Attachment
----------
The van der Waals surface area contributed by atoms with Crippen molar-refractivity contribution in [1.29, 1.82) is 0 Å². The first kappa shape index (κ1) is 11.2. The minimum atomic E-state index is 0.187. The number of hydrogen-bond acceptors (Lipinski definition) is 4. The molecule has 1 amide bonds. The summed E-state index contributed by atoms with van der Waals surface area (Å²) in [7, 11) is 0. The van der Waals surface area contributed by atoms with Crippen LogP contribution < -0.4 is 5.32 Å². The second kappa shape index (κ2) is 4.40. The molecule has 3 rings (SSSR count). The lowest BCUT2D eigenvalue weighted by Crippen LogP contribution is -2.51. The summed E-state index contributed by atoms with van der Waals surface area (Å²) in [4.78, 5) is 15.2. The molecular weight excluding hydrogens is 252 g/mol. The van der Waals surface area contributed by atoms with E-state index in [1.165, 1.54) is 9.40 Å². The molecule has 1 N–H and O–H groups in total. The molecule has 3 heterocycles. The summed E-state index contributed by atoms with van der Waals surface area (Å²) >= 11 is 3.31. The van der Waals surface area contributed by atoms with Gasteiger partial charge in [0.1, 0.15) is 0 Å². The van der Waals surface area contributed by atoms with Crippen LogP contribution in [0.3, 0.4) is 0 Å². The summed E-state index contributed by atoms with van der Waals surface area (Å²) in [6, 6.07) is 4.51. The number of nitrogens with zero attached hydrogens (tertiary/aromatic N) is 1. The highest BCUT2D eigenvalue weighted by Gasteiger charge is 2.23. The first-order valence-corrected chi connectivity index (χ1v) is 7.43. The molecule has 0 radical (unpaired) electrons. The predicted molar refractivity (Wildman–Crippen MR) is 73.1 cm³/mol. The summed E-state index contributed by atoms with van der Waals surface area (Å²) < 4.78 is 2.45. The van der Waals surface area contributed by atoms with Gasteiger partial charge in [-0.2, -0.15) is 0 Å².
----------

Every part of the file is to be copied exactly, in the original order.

The van der Waals surface area contributed by atoms with Crippen molar-refractivity contribution in [1.29, 1.82) is 0 Å². The first kappa shape index (κ1) is 11.2. The minimum atomic E-state index is 0.187. The number of hydrogen-bond acceptors (Lipinski definition) is 4. The molecule has 1 amide bonds. The summed E-state index contributed by atoms with van der Waals surface area (Å²) in [7, 11) is 0. The van der Waals surface area contributed by atoms with Crippen LogP contribution < -0.4 is 5.32 Å². The second kappa shape index (κ2) is 4.40. The molecule has 3 rings (SSSR count). The lowest BCUT2D eigenvalue weighted by Crippen LogP contribution is -2.51. The summed E-state index contributed by atoms with van der Waals surface area (Å²) in [4.78, 5) is 15.2. The molecular weight excluding hydrogens is 252 g/mol. The van der Waals surface area contributed by atoms with E-state index in [1.165, 1.54) is 9.40 Å². The molecule has 1 N–H and O–H groups in total. The molecule has 3 heterocycles. The summed E-state index contributed by atoms with van der Waals surface area (Å²) >= 11 is 3.31. The van der Waals surface area contributed by atoms with Gasteiger partial charge in [0.1, 0.15) is 0 Å². The van der Waals surface area contributed by atoms with Crippen LogP contribution in [0.3, 0.4) is 0 Å². The summed E-state index contributed by atoms with van der Waals surface area (Å²) in [6, 6.07) is 4.51. The number of nitrogens with zero attached hydrogens (tertiary/aromatic N) is 1. The highest BCUT2D eigenvalue weighted by Gasteiger charge is 2.23. The first-order valence-corrected chi connectivity index (χ1v) is 7.43. The molecule has 0 radical (unpaired) electrons. The predicted molar refractivity (Wildman–Crippen MR) is 73.1 cm³/mol. The summed E-state index contributed by atoms with van der Waals surface area (Å²) < 4.78 is 2.45. The van der Waals surface area contributed by atoms with Gasteiger partial charge in [-0.2, -0.15) is 0 Å².